KAHUMANA MANDALA GARDEN
Kahumana Dry Land Integrated Agriculture/Aquaculture System
What began in 1974 as a compassionate service oriented intentional community grew into a residential facility for helping individuals and families who are disenfranchised, disabled and/or dispossessed. After they outgrew their Makiki base, they built the facilities at Kahumana with a largely volunteer crew. The garden and farm has grown and changed dramatically with subsequent new owners and decision makers.
The half-acre Kahumana Mandala Garden is a developing, model integrated agricultural/aquaculture system master plan in Waianae, Hawai’i, on the leeward side of the island of Oahu. The garden design therefore has many unique features applicable to the dry land tropics. The garden will be a special one for many more reasons: the integration of agriculture, art, and small-scale aquaculture, maximum plant diversity, and brilliant color harmonies that satisfied Paul’s wish to have every color of the rainbow (‘chop suey landscaping’) and Calley’s practice of separating out harmonious color blends.
The design is singular in its potential as a community educational research and teaching model of a permanent, multistoried, productive, sustainable, residential agriculture; its potential for high food production in a small space; its labor intensive quality of horticulture over machine maintenance, and the subsequent energy, water, and soil-conserving measures; organic techniques for soil building in a seaside environment; and finally, its design aesthetics, color harmonies, and integration. Read more...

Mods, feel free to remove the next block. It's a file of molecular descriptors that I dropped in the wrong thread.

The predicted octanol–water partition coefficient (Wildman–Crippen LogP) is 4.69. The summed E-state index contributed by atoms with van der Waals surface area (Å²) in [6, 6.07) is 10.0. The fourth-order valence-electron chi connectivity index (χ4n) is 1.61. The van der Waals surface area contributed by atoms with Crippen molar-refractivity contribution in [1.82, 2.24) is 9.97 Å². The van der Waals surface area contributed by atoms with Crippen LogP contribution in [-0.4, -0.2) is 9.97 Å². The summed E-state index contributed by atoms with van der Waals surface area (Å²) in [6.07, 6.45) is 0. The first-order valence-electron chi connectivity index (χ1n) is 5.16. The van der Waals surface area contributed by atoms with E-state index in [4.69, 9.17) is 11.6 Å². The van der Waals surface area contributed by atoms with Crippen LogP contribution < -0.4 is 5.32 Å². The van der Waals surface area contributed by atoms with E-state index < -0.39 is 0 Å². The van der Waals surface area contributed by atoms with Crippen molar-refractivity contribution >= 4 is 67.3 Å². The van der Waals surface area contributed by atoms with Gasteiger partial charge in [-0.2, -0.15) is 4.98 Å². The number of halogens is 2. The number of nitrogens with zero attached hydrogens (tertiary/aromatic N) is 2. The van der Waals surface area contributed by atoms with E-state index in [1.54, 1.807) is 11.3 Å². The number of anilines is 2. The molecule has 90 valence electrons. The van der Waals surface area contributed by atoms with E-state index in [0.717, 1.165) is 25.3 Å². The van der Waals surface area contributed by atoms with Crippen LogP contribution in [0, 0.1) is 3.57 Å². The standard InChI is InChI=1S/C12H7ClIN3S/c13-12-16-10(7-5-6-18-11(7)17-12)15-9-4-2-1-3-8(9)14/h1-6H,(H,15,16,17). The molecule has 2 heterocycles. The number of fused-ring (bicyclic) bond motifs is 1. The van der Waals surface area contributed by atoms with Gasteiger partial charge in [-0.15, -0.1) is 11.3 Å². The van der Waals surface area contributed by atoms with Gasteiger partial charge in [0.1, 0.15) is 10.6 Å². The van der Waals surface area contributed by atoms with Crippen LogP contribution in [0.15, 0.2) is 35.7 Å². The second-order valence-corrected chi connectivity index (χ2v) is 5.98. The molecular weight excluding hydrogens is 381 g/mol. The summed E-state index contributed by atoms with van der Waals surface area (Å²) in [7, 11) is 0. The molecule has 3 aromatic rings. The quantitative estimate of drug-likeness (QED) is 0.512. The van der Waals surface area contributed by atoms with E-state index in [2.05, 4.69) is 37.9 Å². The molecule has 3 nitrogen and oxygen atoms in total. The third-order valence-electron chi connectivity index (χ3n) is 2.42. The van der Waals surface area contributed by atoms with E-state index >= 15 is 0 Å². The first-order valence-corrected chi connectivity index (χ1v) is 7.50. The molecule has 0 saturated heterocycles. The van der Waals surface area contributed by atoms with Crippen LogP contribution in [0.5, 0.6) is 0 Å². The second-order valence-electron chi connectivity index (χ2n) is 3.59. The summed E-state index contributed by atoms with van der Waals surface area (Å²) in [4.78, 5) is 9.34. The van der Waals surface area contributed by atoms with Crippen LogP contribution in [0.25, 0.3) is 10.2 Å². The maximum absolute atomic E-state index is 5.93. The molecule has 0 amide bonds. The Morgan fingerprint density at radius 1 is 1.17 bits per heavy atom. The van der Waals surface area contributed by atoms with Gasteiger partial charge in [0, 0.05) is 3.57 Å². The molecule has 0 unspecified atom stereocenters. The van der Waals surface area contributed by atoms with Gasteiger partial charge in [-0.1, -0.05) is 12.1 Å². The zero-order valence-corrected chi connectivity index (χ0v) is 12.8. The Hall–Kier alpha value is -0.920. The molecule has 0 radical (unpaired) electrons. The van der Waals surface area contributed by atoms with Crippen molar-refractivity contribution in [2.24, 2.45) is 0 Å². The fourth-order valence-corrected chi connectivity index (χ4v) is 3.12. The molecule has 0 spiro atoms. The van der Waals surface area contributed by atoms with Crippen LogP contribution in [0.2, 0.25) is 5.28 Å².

Kona Freshwater Products was an integrative aquaculture/agriculture small farm master plan Calley created in concert with aquaculturist/author Dr. Barry A. Costa-Pierce. The plan was based on the integration of beauty and utility, productivity and a semi-tropical vertical forest model designed for easy maintenance. The strategy rested heavily on tree crops, including citrus, a papaya, banana, and avocado orchard, spice trees, native plants and trees, Hawaiian staples such as kalo and sweet potatoes, a wide variety of tropical food bearing plants, vines, and shrubs, bamboo, and native koa trees, ground covers, massed bedding plants, food bearing aquatic plants, and fish species.
Art and Soul for the Earth
Big Island of Hawai'i